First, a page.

Technology is supposed to improve with each new generation, though purists will often hold onto what came before. In music, we have moved from vinyl to tape to CD to MP3 to streaming, and while some cling to the magic crackle of vinyl, few today will tell you that CDs are the best way to listen to music. Film too has its different film stock and cameras, right up to our modern day 4K IMAX 3D.
In video games, these improvements are the most complicated, because games are the most technical art form. There are innovations in graphics, in genre, in hard drives, in memory, in performance, in player-interactions, in movement and gyro, the list is endless. Each improvement to gaming has meant getting bigger, bigger, bigger. Right now though, we're at breaking point.
Games are so huge some of them no longer fit on the discs built to contain them, with physical copies either containing a code, or a disc that only has a key which initiates a download, rather than the game itself. Even if they do have the game on them, there are constant updates that means putting the disc into the console (if it even has a disc drive, which is fast becoming extinct) leads to long waiting times while everything installs. We have slowly gotten used to this but frankly, games have gone too far. Mortal Kombat 1 is going to be 100GB, and that's after Star Wars Jedi: Survivor arrived pushing 150GB on both console and PC.
Gaming has evolved beyond limitations. In the old days, they were limited by the console. Now they are only limited by the consumer. The original Crash Bandicoot is a work of magic - a game with many moving parts that allows you to disappear into the screen by Crash running forward, rather than scrolling across a two-dimensional background, shouldn't have been able to exist on the PS1. It manages to exist because of extremely clever tricks that make perfect use of the PS1's limited memory, never wasting an iota of graphic load, which chop the levels up into 64KB files that only loaded precisely when needed, rather than a whole bulky level. But necessity is the mother of invention. Crash Bandicoot's character model has 512 polygons, whereas Nathan Drake in Uncharted 4 (from the same studio almost two decades later) has 90,000. Obviously Drake is the more technically impressive model, but when you can do all that, there is no necessity, and thus no invention.
Star Wars Jedi: Survivor is a great looking game too, very technically impressive (apart from all those bugs). We're trained as players to overlook bugs because games tend to launch broken and be fixed later, and we're also trained to overlook huge file sizes because we have convinced ourselves it's the only way forward. But there's just no need for Star Wars to be this big. It looks fine, but lacks the lustre of Ghost of Tsushima, which had a similar runtime and was a third of the file size. As games get bigger and try to push all of the various innovations gaming has brought, they will eat up more of our hard-earned memory.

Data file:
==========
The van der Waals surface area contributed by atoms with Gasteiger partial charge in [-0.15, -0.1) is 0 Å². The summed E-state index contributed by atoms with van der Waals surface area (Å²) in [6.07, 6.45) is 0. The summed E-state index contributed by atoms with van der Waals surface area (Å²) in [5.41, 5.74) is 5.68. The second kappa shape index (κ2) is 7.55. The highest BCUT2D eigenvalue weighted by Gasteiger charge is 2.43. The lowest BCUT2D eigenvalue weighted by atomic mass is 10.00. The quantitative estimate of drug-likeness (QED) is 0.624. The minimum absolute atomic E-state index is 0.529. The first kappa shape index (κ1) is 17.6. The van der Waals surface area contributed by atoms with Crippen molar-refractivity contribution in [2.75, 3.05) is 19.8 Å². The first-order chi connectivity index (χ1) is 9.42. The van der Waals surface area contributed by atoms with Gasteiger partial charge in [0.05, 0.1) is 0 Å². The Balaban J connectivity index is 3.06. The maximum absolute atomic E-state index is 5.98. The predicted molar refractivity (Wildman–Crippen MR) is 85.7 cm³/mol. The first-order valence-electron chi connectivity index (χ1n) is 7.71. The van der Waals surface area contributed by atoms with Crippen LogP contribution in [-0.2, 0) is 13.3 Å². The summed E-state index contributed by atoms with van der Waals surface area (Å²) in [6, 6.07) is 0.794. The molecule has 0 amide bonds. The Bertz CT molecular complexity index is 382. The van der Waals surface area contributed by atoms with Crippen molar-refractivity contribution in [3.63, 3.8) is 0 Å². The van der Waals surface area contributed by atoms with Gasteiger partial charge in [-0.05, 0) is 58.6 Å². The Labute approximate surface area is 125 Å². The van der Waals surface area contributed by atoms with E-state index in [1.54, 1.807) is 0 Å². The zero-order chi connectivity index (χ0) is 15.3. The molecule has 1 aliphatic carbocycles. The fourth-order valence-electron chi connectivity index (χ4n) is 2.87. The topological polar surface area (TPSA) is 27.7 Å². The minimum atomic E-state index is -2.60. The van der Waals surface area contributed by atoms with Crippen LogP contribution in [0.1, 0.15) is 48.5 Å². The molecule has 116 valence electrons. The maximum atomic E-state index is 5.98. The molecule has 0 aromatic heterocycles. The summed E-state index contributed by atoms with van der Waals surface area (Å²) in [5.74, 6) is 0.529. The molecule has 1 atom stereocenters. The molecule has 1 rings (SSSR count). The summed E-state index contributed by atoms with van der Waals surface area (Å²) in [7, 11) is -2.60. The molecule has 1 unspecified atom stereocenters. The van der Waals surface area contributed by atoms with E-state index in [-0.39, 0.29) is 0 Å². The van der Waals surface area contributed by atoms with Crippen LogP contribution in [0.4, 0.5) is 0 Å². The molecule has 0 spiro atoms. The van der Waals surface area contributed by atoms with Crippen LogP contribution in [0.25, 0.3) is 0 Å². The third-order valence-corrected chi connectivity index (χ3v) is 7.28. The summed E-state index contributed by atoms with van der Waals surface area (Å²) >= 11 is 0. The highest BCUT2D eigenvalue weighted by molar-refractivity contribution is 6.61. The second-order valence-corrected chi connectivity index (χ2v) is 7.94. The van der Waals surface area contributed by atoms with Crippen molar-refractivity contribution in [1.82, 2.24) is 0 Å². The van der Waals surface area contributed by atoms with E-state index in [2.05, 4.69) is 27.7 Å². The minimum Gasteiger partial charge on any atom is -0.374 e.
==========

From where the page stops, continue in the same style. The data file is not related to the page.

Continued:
Seasoned gamers need to have an external hard drive, which is an added expense to the already expensive consoles and $70 games, and that's before you get into another controller or VR and other peripherals. Either that or we constantly delete and reinstall games, which can take several hours with a bad connection, all because games are too big. In the same way no one will tell you CDs are the primo way to listen to your tunes, few are craving for games to go back to the 512 polygonal wizardry of Crash Bandicoot. Photorealistic, expansive games are here to stay. But the next innovations need to look inwards.
We are returning to a point of necessity, and that means it's time for invention. Star Wars Jedi: Survivor is 150GB because that's how big it needs to be. Same story with MK1 - it needs to be 100GB. Nothing is in there that doesn't 'need' to be. But just because it needs to be there doesn't mean it needs to be so big. Plenty of assets are badly optimised or uncompressed, meaning it exists in a highly efficient state. If they needed to be smaller, they could be. But right now, they don’t need to be. No necessity, no invention.
I don't pretend to know about game development to these levels, but those who do know better need to switch from bigger, bigger, bigger to smaller, smaller, smaller. A low file size doesn't shift copies like fancy new features, so it's not a priority, but pretty soon we won't have space for more than two games installed at once. Something needs to change.
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